CELA1

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CELA1
Identifiers
Aliases CELA1, ELA1, chymotrypsin like elastase family member 1
External IDs MGI: 95314 HomoloGene: 20454 GeneCards: CELA1
Genetically Related Diseases
obesity[1]
Targeted by Drug
telaprevir[2]
Orthologs
Species Human Mouse
Entrez
Ensembl
UniProt
RefSeq (mRNA)

NM_001971

NM_033612

RefSeq (protein)

NP_001962

NP_291090.2
NP_291090

Location (UCSC) Chr 12: 51.33 – 51.35 Mb Chr 15: 100.67 – 100.69 Mb
PubMed search [3] [4]
Wikidata
View/Edit Human View/Edit Mouse

Chymotrypsin-like elastase family member 1 (CELA1) also known as elastase-1 (ELA1) is an enzyme that in humans is encoded by the CELA1 gene. Elastases form a subfamily of serine proteases that hydrolyze many proteins in addition to elastin. Humans have six elastase genes which encode the structurally similar proteins elastase 1, 2, 2A, 2B, 3A, and 3B.

Tissue distribution[edit]

Elastase-1 was formerly designated pancreatic elastase 1. However unlike other elastases, pancreatic elastase 1 is not expressed in the pancreas. Hence this enzyme has been renamed as elastase-1. To date, elastase 1 expression has only been detected in skin keratinocytes. Literature that describes human elastase 1 activity in the pancreas or fecal material is actually referring to chymotrypsin-like elastase family, member 3B CELA3B).

Clinical significance[edit]

This enzyme has been linked to chronic pancreatitis .[5]

References[edit]

  1. ^ "Diseases that are genetically associated with CELA1 view/edit references on wikidata". 
  2. ^ "Drugs that physically interact with Chymotrypsin like elastase family member 1 view/edit references on wikidata". 
  3. ^ "Human PubMed Reference:".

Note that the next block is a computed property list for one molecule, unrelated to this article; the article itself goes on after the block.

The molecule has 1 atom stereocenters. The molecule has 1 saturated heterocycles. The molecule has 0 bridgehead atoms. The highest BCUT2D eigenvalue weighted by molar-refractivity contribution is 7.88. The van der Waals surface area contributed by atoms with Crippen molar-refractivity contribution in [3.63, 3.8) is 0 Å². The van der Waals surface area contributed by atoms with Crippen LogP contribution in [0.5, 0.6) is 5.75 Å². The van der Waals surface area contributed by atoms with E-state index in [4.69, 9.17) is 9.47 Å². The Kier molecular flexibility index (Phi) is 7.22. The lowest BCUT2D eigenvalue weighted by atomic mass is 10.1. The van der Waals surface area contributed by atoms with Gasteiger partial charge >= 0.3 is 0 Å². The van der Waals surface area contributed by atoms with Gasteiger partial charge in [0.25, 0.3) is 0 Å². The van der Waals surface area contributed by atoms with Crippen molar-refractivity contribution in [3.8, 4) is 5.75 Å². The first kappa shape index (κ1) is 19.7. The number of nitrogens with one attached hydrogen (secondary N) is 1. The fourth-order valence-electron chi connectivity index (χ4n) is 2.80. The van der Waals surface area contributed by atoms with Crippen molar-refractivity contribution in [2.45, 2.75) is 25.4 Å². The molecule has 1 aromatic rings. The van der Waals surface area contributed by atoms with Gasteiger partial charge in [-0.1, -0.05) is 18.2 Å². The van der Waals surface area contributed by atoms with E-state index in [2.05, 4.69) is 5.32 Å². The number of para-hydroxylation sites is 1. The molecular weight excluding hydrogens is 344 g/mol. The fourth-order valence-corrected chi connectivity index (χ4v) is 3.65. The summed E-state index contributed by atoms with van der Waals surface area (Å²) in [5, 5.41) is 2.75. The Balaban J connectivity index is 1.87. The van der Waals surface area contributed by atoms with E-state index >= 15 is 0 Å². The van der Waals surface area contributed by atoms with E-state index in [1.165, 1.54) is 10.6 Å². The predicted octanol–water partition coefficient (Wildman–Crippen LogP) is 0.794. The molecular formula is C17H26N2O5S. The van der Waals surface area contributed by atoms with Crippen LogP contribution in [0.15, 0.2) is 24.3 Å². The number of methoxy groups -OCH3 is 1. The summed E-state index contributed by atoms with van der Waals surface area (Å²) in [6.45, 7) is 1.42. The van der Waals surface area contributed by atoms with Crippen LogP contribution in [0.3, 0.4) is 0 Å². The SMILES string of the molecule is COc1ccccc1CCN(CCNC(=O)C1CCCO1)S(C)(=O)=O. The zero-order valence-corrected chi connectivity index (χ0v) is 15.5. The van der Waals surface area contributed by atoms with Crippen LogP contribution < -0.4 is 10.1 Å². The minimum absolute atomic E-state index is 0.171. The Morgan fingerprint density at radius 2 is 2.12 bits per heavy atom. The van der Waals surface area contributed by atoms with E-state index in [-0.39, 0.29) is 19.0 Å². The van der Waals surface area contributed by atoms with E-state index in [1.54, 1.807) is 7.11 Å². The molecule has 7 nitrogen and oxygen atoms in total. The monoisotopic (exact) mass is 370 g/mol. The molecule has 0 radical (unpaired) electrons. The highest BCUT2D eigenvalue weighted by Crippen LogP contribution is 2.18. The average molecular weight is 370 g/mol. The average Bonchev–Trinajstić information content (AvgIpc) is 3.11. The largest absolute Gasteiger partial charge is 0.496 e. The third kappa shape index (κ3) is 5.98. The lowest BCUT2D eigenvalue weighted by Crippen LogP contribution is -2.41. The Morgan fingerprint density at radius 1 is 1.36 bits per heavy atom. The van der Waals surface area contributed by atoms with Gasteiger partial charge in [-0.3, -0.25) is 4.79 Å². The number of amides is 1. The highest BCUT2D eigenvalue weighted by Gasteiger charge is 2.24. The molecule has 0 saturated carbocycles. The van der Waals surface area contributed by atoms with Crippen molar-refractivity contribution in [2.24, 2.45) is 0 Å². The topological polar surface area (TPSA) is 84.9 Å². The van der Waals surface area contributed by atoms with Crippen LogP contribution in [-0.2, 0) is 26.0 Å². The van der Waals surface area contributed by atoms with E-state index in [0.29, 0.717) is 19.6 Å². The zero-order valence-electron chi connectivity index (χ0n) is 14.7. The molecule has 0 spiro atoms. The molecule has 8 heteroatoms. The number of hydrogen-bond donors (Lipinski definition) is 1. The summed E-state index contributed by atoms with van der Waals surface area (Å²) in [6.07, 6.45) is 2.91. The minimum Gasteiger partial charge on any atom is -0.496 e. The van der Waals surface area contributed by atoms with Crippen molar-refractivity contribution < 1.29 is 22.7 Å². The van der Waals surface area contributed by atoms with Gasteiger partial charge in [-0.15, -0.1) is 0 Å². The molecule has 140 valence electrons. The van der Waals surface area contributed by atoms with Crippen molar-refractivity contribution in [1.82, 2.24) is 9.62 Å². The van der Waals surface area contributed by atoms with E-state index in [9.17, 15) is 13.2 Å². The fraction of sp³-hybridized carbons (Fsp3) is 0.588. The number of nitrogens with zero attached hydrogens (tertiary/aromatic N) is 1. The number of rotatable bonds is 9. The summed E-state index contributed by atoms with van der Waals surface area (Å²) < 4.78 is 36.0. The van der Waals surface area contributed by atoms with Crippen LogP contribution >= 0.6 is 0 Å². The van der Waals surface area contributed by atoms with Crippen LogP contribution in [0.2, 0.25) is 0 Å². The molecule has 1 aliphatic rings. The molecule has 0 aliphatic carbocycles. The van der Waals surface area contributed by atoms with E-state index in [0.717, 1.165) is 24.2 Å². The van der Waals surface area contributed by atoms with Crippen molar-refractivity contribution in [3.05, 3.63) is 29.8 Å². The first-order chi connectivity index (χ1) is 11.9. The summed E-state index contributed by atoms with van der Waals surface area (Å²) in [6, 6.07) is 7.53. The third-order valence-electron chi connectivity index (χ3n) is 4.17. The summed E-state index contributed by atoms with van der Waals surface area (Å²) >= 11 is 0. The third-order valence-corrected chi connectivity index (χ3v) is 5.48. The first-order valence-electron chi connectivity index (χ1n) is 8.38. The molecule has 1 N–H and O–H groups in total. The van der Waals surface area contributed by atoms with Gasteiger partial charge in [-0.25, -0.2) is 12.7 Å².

4. ^ "Mouse PubMed Reference:". 
  5. ^ Gullo L, Ventrucci M, Tomassetti P, Migliori M, Pezzilli R (January 1999). "Fecal elastase 1 determination in chronic pancreatitis". Digestive Diseases and Sciences. 44 (1): 210–3. PMID 9952246. 

Further reading[edit]

  • Gullo L, Ventrucci M, Tomassetti P, Migliori M, Pezzilli R (January 1999). "Fecal elastase 1 determination in chronic pancreatitis". Digestive Diseases and Sciences. 44 (1): 210–3. PMID 9952246. 
  • Borowitz D, Baker SS, Duffy L, Baker RD, Fitzpatrick L, Gyamfi J, Jarembek K (September 2004). "Use of fecal elastase-1 to classify pancreatic status in patients with cystic fibrosis". The Journal of Pediatrics. 145 (3): 322–6. doi:10.1016/j.jpeds.2004.04.049. PMID 15343184. 
  • Edelstein C, Italia JA, Scanu AM (April 1997). "Polymorphonuclear cells isolated from human peripheral blood cleave lipoprotein(a) and apolipoprotein(a) at multiple interkringle sites via the enzyme elastase. Generation of mini-Lp(a) particles and apo(a) fragments". The Journal of Biological Chemistry. 272 (17): 11079–87. doi:10.1074/jbc.272.17.11079. PMID 9111002. 
  • Gustavsson EL, Ohlsson K, Olsson AS (1980). "Interaction between human pancreatic elastase and plasma protease inhibitors". Hoppe-Seyler's Zeitschrift Für Physiologische Chemie. 361 (2): 169–76. doi:10.1515/bchm2.1980.361.1.169. PMID 6153632. 
  • Tani T, Kawashima I, Furukawa H, Ohmine T, Takiguchi Y (March 1987). "Characterization of a silent gene for human pancreatic elastase I: structure of the 5'-flanking region". Journal of Biochemistry. 101 (3): 591–9. doi:10.1093/jb/101.3.591. PMID 3648024. 
  • Kawashima I, Tani T, Mita-Honjo K, Shimoda-Takano K, Ohmine T, Furukawa H, Takiguchi Y (1992). "Genomic organization of the human homologue of the rat pancreatic elastase I gene". DNA Sequence. 2 (5): 303–12. doi:10.3109/10425179209030963. PMID 1633328. 
  • Edelstein C, Italia JA, Klezovitch O, Scanu AM (August 1996). "Functional and metabolic differences between elastase-generated fragments of human lipoprotein[a] and apolipoprotein[a]". Journal of Lipid Research. 37 (8): 1786–801. PMID 8864963. 
  • Tsunemi M, Matsuura Y, Sakakibara S, Katsube Y (September 1996). "Crystal structure of an elastase-specific inhibitor elafin complexed with porcine pancreatic elastase determined at 1.9 A resolution". Biochemistry. 35 (36): 11570–6. doi:10.1021/bi960900l. PMID 8794736. 

External links[edit]

This article incorporates text from the United States National Library of Medicine, which is in the public domain.